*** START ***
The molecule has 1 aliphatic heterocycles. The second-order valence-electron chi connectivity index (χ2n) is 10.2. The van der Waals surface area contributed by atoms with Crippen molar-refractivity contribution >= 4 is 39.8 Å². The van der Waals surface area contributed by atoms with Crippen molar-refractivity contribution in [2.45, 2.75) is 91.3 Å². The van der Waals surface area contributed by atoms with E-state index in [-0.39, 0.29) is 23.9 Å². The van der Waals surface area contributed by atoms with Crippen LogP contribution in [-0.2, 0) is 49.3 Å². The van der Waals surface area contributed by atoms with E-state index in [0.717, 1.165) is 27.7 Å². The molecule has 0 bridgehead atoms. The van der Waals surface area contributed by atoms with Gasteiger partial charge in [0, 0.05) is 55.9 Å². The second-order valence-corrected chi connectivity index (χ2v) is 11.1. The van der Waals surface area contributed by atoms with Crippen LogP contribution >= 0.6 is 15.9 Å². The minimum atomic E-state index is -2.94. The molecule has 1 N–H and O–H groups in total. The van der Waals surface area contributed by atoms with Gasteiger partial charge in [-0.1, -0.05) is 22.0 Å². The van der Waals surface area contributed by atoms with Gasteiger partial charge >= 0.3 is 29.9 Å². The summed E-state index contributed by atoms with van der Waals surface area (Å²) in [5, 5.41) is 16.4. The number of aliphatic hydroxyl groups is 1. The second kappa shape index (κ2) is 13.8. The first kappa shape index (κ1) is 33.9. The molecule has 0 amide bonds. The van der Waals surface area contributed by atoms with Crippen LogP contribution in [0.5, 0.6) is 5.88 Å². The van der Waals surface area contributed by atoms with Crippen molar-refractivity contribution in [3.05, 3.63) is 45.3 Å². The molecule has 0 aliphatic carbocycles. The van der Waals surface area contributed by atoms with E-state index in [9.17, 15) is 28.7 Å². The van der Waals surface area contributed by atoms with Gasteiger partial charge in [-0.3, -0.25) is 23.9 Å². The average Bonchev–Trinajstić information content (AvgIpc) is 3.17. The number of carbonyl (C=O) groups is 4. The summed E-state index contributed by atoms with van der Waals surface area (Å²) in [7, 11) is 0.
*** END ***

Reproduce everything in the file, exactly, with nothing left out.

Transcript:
The molecule has 1 aliphatic heterocycles. The second-order valence-electron chi connectivity index (χ2n) is 10.2. The van der Waals surface area contributed by atoms with Crippen molar-refractivity contribution >= 4 is 39.8 Å². The van der Waals surface area contributed by atoms with Crippen molar-refractivity contribution in [2.45, 2.75) is 91.3 Å². The van der Waals surface area contributed by atoms with E-state index in [-0.39, 0.29) is 23.9 Å². The van der Waals surface area contributed by atoms with Crippen LogP contribution in [-0.2, 0) is 49.3 Å². The van der Waals surface area contributed by atoms with E-state index in [0.717, 1.165) is 27.7 Å². The molecule has 0 bridgehead atoms. The van der Waals surface area contributed by atoms with Gasteiger partial charge in [0, 0.05) is 55.9 Å². The second-order valence-corrected chi connectivity index (χ2v) is 11.1. The van der Waals surface area contributed by atoms with Crippen LogP contribution >= 0.6 is 15.9 Å². The minimum atomic E-state index is -2.94. The molecule has 1 N–H and O–H groups in total. The van der Waals surface area contributed by atoms with Gasteiger partial charge in [-0.1, -0.05) is 22.0 Å². The van der Waals surface area contributed by atoms with Gasteiger partial charge >= 0.3 is 29.9 Å². The summed E-state index contributed by atoms with van der Waals surface area (Å²) in [5, 5.41) is 16.4. The number of aliphatic hydroxyl groups is 1. The second kappa shape index (κ2) is 13.8. The first kappa shape index (κ1) is 33.9. The molecule has 0 amide bonds. The van der Waals surface area contributed by atoms with Crippen LogP contribution in [0.5, 0.6) is 5.88 Å². The van der Waals surface area contributed by atoms with Crippen molar-refractivity contribution in [3.05, 3.63) is 45.3 Å². The molecule has 0 aliphatic carbocycles. The van der Waals surface area contributed by atoms with E-state index in [9.17, 15) is 28.7 Å². The van der Waals surface area contributed by atoms with Gasteiger partial charge in [-0.3, -0.25) is 23.9 Å². The average Bonchev–Trinajstić information content (AvgIpc) is 3.17. The number of carbonyl (C=O) groups is 4. The summed E-state index contributed by atoms with van der Waals surface area (Å²) in [7, 11) is 0.